How is the theme of racism explored in E. R. Braithwaite's To Sir, With Love?

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Tamara K. H. eNotes educator| Certified Educator

Racism is most definitely a dominant theme in E. R. Braithwaite's autobiographical novel To Sir, With Love since racism draws lines of distinction between the privileged and the underprivileged. Moreover, since both Ricky Braithwaite and his students are underprivileged, though it takes a great deal of time and effort, both are able to bond and overcome their challenges.

Braithwaite is a black man in London who has come from British Guiana. During World War II, he worked for the Royal Air Force as an engineer, but after the war, he is unable to find a job due to being "too black." When he is unable to find a job as an engineer, he takes a teaching position at Greenslade School, a school for disadvantaged students in a poor area of London. After Braithwaite accepts the position, Headmaster Florian outlines for him the ways in which he expects the students to be treated. In particular, Florian doesn't want the students being punished because he knows that they will just rebel against punishment. Florian further explains that he wants the teachers to understand the students are from poor families and severely underprivileged. Interestingly, as Florian continues to speak of how the students suffer at home, Braithwaite begins feeling more and more irate. Braithwaite phrases the source of his ire in the following passage:

My own experiences during the past two years invaded my thoughts, reminding me that these children were white; hungry or filled, naked or clothed, they were white, and as far as I was concerned, that fact alone made the only difference between the haves and the have-nots.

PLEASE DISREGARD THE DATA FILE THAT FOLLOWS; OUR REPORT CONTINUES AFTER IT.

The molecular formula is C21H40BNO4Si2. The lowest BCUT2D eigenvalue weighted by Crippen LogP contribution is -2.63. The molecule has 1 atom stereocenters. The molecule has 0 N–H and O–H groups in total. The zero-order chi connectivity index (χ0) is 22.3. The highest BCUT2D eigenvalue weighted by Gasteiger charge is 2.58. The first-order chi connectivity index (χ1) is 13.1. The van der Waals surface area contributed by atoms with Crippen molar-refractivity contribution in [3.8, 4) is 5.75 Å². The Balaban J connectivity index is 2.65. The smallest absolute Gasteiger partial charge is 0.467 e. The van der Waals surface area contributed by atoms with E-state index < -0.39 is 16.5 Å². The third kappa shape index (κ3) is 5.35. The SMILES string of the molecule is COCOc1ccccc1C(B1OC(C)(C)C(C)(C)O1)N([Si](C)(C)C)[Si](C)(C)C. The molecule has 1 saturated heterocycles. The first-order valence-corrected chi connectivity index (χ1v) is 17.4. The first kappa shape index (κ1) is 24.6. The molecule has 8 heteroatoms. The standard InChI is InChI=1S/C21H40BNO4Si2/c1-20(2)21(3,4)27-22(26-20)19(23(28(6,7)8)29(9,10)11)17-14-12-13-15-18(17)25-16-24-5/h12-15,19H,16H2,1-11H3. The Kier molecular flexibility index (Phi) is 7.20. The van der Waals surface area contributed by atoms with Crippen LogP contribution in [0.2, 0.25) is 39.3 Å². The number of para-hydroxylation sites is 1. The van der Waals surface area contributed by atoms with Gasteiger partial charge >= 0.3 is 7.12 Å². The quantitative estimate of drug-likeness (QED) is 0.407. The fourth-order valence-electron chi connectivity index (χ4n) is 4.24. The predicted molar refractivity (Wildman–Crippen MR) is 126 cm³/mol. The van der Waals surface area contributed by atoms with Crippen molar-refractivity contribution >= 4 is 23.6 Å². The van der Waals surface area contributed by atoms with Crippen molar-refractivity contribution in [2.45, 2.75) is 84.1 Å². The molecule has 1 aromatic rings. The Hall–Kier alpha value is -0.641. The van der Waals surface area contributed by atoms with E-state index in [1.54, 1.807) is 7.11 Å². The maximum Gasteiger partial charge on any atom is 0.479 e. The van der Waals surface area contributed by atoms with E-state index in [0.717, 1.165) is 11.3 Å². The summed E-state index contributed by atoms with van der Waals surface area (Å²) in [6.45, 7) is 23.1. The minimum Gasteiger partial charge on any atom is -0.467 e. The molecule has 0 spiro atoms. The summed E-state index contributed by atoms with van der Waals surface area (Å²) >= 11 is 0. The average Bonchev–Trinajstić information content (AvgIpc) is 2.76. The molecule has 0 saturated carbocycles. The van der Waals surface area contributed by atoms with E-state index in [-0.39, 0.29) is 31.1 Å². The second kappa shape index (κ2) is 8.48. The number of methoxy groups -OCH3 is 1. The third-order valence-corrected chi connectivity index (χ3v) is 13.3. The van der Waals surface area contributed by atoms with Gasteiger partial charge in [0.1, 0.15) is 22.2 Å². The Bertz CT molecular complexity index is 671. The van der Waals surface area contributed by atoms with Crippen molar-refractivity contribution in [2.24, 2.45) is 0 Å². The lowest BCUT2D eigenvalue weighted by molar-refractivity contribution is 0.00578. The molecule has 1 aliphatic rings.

As we can see, even Braithwaite's own racial prejudices emerge in these thoughts. Just as those around him feel prejudiced against him, he feels prejudiced against those whom he sees to be in the privileged white class.

Nevertheless, as Braithwaite continues teaching, he not only sees their disadvantages, he sees ways to overcome their disadvantages. By treating them like adults, he demands their respect, which helps them blossom into respectful adults.

jeffclark eNotes educator| Certified Educator

To Sir, With Love is a work based on biographical information from its author, E. R. Braithwaite. The title comes from the inscription his class places on his end-of-year gift after his first year of teaching, giving the indication that things are going to work out well.

Written in 1959, the book outlines the experience that Mr. Braithwaite had in London's East End in his attempt to find employment after his service in the military. Skin color had never been an issue while he served in his military capacity, but once he was discharged things changed.

An engineer by training, he could not find a position in that field because, he was told, "A black man cannot supervise white men," and if he applied for non-supervisory positions he was told he was overqualified.

He finally getsĀ a job at Greenslade Secondary School because the headmaster, Alex Florian, has a very progressive attitude toward education. After he overcomes the resistance and rebellion of his students by determination, discipline and compassion, they embrace him in spite of his skin color.

Racism, as demonstrated by this story, is a problem that is not confined to any one geographical area, but it can be overcome with persistence and understanding.